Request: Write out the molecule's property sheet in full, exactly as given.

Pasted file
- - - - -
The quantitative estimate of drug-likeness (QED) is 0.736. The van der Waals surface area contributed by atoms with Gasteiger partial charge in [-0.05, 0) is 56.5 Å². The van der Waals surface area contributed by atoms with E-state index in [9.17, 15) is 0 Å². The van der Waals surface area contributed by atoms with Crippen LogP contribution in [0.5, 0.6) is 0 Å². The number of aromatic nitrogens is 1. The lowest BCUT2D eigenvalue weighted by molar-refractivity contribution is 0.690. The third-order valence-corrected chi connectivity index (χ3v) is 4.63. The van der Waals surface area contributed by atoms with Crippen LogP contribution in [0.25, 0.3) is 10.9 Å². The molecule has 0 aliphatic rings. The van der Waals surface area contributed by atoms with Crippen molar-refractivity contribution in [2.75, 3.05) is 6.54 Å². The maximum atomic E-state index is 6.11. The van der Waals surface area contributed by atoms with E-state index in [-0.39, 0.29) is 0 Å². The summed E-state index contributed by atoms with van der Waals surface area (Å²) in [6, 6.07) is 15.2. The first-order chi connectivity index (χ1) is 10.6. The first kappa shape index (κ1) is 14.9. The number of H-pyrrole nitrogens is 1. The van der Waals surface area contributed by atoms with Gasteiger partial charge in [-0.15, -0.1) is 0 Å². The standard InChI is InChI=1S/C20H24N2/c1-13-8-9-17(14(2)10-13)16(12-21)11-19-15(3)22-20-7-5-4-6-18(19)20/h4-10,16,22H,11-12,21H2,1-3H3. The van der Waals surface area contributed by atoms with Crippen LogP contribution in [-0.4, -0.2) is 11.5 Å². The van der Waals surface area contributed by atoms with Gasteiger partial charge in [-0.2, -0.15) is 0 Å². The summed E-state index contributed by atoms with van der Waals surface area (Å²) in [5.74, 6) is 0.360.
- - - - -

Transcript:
The quantitative estimate of drug-likeness (QED) is 0.736. The van der Waals surface area contributed by atoms with Gasteiger partial charge in [-0.05, 0) is 56.5 Å². The van der Waals surface area contributed by atoms with E-state index in [9.17, 15) is 0 Å². The van der Waals surface area contributed by atoms with Crippen LogP contribution in [0.5, 0.6) is 0 Å². The number of aromatic nitrogens is 1. The lowest BCUT2D eigenvalue weighted by molar-refractivity contribution is 0.690. The third-order valence-corrected chi connectivity index (χ3v) is 4.63. The van der Waals surface area contributed by atoms with Crippen LogP contribution in [0.25, 0.3) is 10.9 Å². The molecule has 0 aliphatic rings. The van der Waals surface area contributed by atoms with Crippen molar-refractivity contribution in [2.75, 3.05) is 6.54 Å². The maximum atomic E-state index is 6.11. The van der Waals surface area contributed by atoms with E-state index in [-0.39, 0.29) is 0 Å². The summed E-state index contributed by atoms with van der Waals surface area (Å²) in [6, 6.07) is 15.2. The first-order chi connectivity index (χ1) is 10.6. The first kappa shape index (κ1) is 14.9. The number of H-pyrrole nitrogens is 1. The van der Waals surface area contributed by atoms with Gasteiger partial charge in [-0.15, -0.1) is 0 Å². The standard InChI is InChI=1S/C20H24N2/c1-13-8-9-17(14(2)10-13)16(12-21)11-19-15(3)22-20-7-5-4-6-18(19)20/h4-10,16,22H,11-12,21H2,1-3H3. The van der Waals surface area contributed by atoms with Crippen LogP contribution in [-0.4, -0.2) is 11.5 Å². The van der Waals surface area contributed by atoms with Gasteiger partial charge in [-0.2, -0.15) is 0 Å². The summed E-state index contributed by atoms with van der Waals surface area (Å²) in [5.74, 6) is 0.360.